South Sudan was affected by poor macro-economic performance even before the breakout of the current crisis, showing declining per capita GDP, shortage of foreign reserves, deflation, and a high spread between official and informal exchange rates.
Despite the improved harvest, the country will still have to import the equivalent of about half of its cereal production. Imports will likely be affected by the conflict.
Weak infrastructure constrains the functioning of markets and their integration, which drive broad price differences across markets and affect households’ purchasing power.
Local food prices are high, volatile and likely to increase further with the conflict. Given the high market dependency of many households, market disruptions due to the conflict, and population displacement, food insecurity is likely to increase in the coming months.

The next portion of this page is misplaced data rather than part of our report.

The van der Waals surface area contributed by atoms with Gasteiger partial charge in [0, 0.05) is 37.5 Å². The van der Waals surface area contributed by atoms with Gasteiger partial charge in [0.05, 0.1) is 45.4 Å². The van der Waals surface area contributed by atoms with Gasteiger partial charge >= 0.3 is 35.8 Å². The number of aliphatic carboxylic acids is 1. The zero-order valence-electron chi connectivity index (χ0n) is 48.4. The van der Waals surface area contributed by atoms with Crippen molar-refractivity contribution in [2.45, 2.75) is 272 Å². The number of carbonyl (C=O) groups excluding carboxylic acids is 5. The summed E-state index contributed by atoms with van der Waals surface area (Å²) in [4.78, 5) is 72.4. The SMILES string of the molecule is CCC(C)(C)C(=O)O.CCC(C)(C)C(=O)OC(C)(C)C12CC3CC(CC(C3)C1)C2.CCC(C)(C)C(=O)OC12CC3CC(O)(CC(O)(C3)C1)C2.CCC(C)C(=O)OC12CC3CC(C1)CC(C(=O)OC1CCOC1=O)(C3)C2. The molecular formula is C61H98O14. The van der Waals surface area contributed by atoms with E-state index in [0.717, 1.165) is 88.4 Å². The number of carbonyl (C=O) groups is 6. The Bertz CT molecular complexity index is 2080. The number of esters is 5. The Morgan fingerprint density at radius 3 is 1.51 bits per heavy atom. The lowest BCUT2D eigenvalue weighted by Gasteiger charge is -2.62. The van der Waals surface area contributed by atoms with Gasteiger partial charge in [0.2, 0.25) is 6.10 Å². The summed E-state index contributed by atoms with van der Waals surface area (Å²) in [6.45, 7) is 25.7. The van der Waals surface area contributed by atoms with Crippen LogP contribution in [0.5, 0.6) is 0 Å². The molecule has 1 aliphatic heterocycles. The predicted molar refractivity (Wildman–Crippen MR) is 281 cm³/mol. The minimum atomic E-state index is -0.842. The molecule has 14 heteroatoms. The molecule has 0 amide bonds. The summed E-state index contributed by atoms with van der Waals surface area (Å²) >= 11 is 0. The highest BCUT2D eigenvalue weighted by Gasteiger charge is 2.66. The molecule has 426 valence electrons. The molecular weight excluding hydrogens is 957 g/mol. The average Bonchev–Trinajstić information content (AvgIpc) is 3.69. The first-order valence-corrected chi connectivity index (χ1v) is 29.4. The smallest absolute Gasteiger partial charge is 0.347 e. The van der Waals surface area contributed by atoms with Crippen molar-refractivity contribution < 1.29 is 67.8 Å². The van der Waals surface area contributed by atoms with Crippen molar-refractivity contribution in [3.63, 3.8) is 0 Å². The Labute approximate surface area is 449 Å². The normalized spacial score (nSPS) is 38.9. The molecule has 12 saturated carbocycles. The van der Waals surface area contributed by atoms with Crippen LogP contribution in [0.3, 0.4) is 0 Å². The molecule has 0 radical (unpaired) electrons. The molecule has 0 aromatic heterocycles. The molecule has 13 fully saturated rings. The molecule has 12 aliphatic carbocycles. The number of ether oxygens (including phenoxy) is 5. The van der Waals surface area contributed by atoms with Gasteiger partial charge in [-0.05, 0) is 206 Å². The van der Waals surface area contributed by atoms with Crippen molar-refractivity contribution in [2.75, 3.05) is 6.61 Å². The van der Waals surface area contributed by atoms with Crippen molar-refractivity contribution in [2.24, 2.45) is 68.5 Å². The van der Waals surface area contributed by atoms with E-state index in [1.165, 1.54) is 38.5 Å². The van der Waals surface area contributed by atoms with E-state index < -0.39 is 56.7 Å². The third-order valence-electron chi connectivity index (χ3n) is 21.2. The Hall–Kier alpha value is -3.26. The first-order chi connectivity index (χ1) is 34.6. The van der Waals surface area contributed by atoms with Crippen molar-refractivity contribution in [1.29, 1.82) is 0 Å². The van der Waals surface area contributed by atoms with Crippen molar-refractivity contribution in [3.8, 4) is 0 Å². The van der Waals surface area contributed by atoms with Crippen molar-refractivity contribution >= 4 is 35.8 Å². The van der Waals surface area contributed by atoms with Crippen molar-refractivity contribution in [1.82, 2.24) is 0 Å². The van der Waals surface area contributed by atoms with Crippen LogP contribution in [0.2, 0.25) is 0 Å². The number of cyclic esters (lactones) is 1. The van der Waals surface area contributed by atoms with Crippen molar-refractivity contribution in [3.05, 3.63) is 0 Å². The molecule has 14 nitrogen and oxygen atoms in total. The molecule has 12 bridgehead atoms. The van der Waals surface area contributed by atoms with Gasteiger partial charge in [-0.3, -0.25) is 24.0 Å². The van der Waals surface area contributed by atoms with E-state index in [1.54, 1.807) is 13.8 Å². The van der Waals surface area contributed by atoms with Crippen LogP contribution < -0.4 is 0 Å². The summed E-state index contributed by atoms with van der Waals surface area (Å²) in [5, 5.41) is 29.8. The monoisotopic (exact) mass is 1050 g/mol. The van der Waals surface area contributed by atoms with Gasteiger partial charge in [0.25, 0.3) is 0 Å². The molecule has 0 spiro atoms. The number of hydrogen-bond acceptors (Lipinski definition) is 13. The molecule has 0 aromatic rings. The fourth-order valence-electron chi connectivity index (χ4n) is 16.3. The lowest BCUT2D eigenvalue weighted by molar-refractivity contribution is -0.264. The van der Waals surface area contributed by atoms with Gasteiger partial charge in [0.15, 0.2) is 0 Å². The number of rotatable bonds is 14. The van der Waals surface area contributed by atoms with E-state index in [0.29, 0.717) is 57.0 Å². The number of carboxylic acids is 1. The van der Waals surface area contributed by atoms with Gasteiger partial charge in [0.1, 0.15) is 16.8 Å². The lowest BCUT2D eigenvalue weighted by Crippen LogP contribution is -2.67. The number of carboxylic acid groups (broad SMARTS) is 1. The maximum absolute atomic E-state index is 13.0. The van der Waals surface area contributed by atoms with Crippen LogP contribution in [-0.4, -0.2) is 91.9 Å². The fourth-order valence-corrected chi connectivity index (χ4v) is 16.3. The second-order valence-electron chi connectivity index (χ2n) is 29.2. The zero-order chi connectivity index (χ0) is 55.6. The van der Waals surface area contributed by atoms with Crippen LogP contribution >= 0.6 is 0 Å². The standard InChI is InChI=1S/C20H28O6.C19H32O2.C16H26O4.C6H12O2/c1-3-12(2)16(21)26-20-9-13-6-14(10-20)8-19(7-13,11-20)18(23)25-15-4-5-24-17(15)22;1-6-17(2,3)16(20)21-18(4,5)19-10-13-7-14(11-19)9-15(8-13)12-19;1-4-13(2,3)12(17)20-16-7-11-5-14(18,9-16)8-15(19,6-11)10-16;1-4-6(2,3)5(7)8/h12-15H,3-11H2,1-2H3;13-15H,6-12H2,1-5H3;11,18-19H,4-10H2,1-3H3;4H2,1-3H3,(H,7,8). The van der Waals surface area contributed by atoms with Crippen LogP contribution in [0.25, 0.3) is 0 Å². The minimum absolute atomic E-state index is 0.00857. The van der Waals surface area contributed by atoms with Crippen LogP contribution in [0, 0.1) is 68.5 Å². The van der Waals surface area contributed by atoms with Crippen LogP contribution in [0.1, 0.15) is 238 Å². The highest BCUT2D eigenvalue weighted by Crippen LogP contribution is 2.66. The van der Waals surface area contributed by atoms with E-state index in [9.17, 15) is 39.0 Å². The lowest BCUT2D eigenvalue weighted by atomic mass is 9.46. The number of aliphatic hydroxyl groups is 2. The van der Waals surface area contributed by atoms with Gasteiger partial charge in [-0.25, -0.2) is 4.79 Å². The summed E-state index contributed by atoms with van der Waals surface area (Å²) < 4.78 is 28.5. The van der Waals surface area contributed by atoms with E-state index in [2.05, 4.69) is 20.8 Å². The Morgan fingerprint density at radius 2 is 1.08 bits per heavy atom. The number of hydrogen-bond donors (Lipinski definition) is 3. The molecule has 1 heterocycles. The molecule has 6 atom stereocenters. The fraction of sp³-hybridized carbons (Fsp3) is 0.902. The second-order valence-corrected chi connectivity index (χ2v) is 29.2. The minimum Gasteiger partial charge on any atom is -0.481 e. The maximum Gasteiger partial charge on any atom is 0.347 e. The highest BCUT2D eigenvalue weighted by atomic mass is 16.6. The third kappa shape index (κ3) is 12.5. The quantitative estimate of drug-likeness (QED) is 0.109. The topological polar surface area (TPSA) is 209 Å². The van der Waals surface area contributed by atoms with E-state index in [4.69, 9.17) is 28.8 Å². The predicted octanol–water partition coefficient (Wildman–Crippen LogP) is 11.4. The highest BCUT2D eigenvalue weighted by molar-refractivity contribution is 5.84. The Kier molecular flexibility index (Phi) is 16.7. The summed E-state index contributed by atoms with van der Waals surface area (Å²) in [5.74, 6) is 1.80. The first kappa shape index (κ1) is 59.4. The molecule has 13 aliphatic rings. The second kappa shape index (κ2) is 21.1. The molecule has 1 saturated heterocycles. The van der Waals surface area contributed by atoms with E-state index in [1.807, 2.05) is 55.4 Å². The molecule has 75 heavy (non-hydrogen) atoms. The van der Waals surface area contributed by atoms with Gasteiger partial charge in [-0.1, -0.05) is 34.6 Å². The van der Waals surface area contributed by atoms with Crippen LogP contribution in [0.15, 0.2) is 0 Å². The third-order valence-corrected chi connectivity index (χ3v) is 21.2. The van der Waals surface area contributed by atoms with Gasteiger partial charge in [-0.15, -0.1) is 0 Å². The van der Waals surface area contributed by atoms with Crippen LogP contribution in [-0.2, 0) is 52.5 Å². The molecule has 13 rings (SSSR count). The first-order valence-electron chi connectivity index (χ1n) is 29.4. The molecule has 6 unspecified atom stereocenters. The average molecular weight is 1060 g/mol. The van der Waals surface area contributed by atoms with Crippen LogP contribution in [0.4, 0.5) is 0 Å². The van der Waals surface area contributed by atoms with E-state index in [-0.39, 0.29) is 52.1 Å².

The states most affected by the conflict, namely Jonglei, Upper Nile and Unity, had the highest prevalence of household food insecurity prior to the conflict.